Friday, March 26, 2010


TCM=Traditional Chinese Medicine. It consists of acupuncture, herbs, diet, and lifestyle. I have been intrigued by TCM since coming to Hong Kong. All my Chinese friends see a TCM doctor. So, I finally went for my own diagnosis. TCM works with the balance between yin and yang energies, and its goal is to balance the system. It treats the whole body, not just the symptoms. TCM is a very different philosophy than western medicine, and it takes an open mind to believe in it.

I was curious to see if TCM could help my chronic TMJ and a few other minor aliments. I was prescribed weekly acupuncture sessions and given some herbs to drink. The herbs are horrible, but I do feel better taking them. The acupuncture is wonderful, very calming. Additionally, I am making changes to my diet. It is recommended that I do not eat any raw foods such as salad and eat mostly warm/hot foods and drinks. I should limit caffeine, alcohol, dairy, refined wheat, sugar, and fruit. It may seem a bit wacky, but I really feel better. I am going to stick with it for awhile.

Friday, March 19, 2010


I recently paid my Hong Kong taxes and reflected on how vastly different the process is than the US system. First, I take home 100% of my paycheck which is standard (OK I do have to contribute about US$125/month to something equivalent to Social Security). Absolutely zero taxes are withdrawn from anyone's paycheck.

The HK tax year follows the fiscal year, April 1-March 31, so in January, the tax form comes in the mail. It is literally 2 pages long and takes about 10 minutes to fill out. It is very similar to the short form I did in college. Again, this is the standard tax form for everyone. I don't have a special circumstance because I'm an American. I am a local hire.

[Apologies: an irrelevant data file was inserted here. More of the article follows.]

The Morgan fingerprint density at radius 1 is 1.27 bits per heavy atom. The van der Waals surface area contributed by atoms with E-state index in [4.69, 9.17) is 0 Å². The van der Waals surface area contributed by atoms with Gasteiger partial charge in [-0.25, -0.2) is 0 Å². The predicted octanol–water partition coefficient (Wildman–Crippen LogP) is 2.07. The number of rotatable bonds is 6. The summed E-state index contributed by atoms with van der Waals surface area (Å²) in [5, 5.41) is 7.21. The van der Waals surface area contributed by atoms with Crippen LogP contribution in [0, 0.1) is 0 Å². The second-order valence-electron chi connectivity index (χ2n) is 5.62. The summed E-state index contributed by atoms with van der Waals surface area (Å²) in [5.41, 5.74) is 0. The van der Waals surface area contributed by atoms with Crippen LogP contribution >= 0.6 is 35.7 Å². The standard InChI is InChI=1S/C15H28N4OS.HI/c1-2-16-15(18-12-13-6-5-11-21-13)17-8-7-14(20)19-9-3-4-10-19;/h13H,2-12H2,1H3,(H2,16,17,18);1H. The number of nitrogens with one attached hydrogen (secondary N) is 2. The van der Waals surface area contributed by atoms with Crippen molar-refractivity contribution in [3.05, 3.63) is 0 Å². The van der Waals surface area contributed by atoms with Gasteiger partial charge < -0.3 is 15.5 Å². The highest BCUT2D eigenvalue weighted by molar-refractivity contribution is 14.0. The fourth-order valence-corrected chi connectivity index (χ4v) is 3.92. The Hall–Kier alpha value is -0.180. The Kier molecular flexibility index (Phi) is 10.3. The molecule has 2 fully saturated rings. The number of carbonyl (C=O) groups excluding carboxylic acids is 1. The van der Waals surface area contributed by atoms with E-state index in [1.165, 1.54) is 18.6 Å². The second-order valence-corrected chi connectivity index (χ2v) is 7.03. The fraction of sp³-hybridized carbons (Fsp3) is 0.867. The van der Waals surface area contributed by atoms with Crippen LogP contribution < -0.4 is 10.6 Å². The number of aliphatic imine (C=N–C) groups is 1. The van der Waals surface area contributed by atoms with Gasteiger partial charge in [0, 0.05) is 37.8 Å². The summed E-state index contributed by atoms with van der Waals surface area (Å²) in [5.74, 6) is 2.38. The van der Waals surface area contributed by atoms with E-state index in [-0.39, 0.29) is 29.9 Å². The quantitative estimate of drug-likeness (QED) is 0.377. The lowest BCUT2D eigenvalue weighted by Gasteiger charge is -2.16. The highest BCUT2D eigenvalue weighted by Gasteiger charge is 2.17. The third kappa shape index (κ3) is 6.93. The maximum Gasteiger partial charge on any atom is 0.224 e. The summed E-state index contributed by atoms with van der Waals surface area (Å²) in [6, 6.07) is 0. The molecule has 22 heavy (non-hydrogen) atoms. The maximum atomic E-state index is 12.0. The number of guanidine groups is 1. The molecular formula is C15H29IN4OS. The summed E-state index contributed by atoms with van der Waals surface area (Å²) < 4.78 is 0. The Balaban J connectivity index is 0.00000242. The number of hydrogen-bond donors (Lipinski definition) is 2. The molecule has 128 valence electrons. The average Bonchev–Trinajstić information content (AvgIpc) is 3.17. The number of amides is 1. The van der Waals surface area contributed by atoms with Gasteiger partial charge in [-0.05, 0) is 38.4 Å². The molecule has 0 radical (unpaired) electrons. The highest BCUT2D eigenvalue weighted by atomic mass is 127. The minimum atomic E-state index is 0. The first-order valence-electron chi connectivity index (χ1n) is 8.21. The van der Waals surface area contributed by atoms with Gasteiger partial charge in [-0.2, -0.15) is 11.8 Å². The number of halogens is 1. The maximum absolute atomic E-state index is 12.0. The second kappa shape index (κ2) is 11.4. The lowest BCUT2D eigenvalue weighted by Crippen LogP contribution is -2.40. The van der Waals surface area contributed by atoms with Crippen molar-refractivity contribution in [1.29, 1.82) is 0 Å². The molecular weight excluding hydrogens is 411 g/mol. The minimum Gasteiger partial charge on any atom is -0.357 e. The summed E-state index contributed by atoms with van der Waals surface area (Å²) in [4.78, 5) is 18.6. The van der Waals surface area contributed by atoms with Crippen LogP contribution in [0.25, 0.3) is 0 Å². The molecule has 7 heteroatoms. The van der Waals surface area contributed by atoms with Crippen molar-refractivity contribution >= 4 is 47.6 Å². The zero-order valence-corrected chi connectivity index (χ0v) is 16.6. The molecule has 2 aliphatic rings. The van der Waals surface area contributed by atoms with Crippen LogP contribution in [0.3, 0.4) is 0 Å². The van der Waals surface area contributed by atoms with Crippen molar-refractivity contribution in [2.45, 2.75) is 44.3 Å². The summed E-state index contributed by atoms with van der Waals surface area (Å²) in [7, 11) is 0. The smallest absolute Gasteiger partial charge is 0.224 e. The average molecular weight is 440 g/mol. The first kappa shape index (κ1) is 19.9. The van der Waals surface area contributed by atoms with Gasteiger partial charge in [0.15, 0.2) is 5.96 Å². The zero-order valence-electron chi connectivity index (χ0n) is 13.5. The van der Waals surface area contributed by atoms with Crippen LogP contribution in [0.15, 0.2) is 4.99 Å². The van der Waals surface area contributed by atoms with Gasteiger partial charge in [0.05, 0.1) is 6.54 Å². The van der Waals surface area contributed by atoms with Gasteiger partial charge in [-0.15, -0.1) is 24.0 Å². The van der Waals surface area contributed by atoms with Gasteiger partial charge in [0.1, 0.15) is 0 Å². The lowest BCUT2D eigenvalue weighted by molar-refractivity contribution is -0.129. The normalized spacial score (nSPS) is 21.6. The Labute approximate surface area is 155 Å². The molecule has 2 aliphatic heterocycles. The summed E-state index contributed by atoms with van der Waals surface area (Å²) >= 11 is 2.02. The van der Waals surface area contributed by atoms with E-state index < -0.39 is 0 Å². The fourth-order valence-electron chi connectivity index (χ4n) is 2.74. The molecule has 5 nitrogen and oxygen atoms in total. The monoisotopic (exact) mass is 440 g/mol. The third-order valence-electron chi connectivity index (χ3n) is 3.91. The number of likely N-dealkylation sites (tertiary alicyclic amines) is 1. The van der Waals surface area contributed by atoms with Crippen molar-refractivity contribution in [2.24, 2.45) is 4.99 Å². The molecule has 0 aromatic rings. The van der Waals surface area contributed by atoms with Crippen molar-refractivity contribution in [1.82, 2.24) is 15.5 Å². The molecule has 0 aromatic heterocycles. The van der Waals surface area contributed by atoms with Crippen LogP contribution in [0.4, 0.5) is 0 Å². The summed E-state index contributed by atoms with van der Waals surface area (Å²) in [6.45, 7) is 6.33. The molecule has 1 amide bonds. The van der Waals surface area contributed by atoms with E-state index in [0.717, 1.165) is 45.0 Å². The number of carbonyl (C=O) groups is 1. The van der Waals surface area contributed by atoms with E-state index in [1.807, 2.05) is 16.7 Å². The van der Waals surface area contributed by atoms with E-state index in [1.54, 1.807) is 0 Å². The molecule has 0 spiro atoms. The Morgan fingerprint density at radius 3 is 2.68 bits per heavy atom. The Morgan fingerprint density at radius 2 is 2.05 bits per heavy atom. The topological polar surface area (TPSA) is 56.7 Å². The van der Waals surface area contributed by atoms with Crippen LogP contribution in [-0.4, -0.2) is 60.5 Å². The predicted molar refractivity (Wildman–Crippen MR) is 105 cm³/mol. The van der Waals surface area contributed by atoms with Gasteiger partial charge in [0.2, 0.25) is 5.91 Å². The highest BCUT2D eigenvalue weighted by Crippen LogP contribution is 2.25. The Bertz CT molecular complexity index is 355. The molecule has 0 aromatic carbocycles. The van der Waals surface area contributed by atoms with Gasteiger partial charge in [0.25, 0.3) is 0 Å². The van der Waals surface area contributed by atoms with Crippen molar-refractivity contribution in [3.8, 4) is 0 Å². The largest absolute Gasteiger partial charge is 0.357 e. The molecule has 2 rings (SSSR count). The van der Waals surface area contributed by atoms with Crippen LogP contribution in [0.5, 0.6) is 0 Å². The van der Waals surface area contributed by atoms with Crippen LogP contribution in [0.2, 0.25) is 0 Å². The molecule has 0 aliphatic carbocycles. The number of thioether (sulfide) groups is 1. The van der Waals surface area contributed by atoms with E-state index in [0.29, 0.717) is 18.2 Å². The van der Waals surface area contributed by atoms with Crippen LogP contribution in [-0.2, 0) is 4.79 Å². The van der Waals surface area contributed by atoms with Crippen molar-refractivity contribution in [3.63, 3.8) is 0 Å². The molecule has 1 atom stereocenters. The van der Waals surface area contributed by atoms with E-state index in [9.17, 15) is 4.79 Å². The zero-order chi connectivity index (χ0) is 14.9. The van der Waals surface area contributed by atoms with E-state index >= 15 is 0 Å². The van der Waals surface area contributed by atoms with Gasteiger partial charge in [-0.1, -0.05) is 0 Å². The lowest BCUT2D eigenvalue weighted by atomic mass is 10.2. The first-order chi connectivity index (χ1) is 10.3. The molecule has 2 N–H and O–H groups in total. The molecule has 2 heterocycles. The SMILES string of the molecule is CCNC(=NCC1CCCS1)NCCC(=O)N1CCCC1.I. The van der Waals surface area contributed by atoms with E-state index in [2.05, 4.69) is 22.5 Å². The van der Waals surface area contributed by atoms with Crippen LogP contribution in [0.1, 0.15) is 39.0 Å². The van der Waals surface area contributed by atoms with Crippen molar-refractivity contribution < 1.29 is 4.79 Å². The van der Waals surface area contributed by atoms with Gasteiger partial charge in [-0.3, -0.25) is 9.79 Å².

About a month after the tax form is submitted, the bill comes. This is a bill for the whole year's taxes to be paid in one lump sum. Hong Kong has more or less a flat tax rate of 15% which is amazing considering all the social programs including almost free healthcare for everyone. Thus, it is no mystery how much your tax bill will be--far different situation than in the US.

To pay my taxes, I could do it online through my bank's website. They have a special button to "Pay Tax", just type in the amount and it is done. Easy Peasy. Why can't it be this simple in the US? I know many American's would not have the discipline to save 15% of each paycheck for an entire year. Isn't this is heart of America's current economic problems?

In comparison, our US, expat tax return is over 40 pages long!

Similarly, when we first contemplated moving to Hong Kong, we were warned that banking was difficult. The reality is that it is difficult to get credit cards and loans, but every other aspect that we've encountered is much more streamlined than in the US. I think the main reason is that the majority of people use 2 main banks. Paying bills is super easy and can be done at the ATM simply by transferring money from your account into the service provider's since you both bank at HSBC. I love it.

Good luck to all the US folks who are currently struggling with their tax forms.